Review: The Girl from Blind River

Gale Massey’s The Girl From Blind River was my July Book of the Month Club selection. It’s a crime novel with a heavy focus on small-town poker. I started reading before my week-long road trip, left it home, and finished it quickly when I returned. It was a quick read but I was glad for the break, because there wasn’t much that I liked about this novel…

thegirlfromblindriverAbout the book: Jamie wants to be a poker star. Her uncle, Loyal, is a sort of poker phenom in Blind River. Jamie and her brother have been living with Loyal for more than eight years, ever since their mother’s arrest. They both want out of the dead-end town, but the only way to raise the funds seems to be helping Loyal with his games and schemes– which aren’t exactly played by the book. It’s a fine line to walk, and if Jamie isn’t careful, she could end up in jail like her mom, or dead, like her dad. After a big win that doesn’t pan out and a big loss that does, there’s another death in town, and Jamie has to decide once and for all whose side she’s on. The stakes are high– losing this bet could cost her entire future, or even her life.

Every now and then I come across a book I’m hesitant to read because I’m afraid I’m not knowledgeable enough about its subject matter to fully appreciate what the book is setting out to accomplish. But generally, enough information is supplied to guide the reader through. Unfortunately, in The Girl from Blind River, that is not the case. This is a book about poker that’s not particularly novice-friendly; as a poker newbie, I found it difficult to glean even from context how the game is played and what certain cards or moves meant for the various players. I came out of this book knowing no more about poker than I did going in.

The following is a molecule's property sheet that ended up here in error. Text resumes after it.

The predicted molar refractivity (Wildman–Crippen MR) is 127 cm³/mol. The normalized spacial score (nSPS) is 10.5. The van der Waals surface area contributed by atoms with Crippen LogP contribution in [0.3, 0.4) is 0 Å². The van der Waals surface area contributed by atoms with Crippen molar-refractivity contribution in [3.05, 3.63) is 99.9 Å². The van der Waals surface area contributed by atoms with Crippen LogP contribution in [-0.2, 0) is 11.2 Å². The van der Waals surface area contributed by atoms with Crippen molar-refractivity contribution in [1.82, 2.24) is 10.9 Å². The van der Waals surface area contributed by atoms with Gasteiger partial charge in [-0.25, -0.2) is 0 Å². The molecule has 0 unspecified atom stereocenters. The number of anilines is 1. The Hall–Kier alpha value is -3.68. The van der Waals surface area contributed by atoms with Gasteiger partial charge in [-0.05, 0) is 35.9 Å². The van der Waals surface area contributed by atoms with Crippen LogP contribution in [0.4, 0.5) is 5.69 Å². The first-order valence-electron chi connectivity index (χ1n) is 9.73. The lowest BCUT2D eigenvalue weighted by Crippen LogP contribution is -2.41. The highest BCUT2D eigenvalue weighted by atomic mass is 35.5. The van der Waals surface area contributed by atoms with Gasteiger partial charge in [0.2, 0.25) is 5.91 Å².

The problem with that barrier to learning is that the parallels between the game and the overall story were also lost on me. I think that if Massey had offered a bit of educational insight into the game, the character strife going on behind the scenes would have come across as more interesting and significant. There are real-life bluffs and bets and folds for Jamie outside of the hands of poker she plays, but without any real appreciation for the game or understanding of how wins and losses occur, those events didn’t mean a whole lot to me.

Linked to that is the fact that nothing about these characters managed to surprise me. They’re pretty stereotypical, from the trailer park con man to the college drop-out to the motherless violent boy to the do-good cop to the corrupt politician. The chest-oglers are, unsurprisingly, the bad guys. The authority figures who’ve broken the rules once are, unsurprisingly, the ones who’ve been breaking rules all along. Kids who’ve been raised by law-breakers are, unsurprisingly, heading down the same paths themselves. Jamie makes naïve assumptions and learns lessons that are (or at least should be) obvious to the reader: the social worker is not necessarily the bad guy. Thieves have their reasons for stealing. You don’t win every hand, especially at a casino. There’s no future for a relationship with a married man who won’t leave his wife.

There’s no mystery in The Girl from Blind River. There’s a murder, but the reader knows exactly whodunnit and how from the moment it happens, and Jamie knows enough. As the pieces of the puzzle come together, the twists are meant to reveal character rather than shake up the plot– but every character reveals him- or herself to be exactly who the reader expects from the beginning. The biggest surprise, in my opinion, is that these characters have made it eight-plus years without deaths or jail time already. I couldn’t muster respect for any of them as they tried so hard to cheat their way out of holes they dug themselves into. I hope they will not stick with me.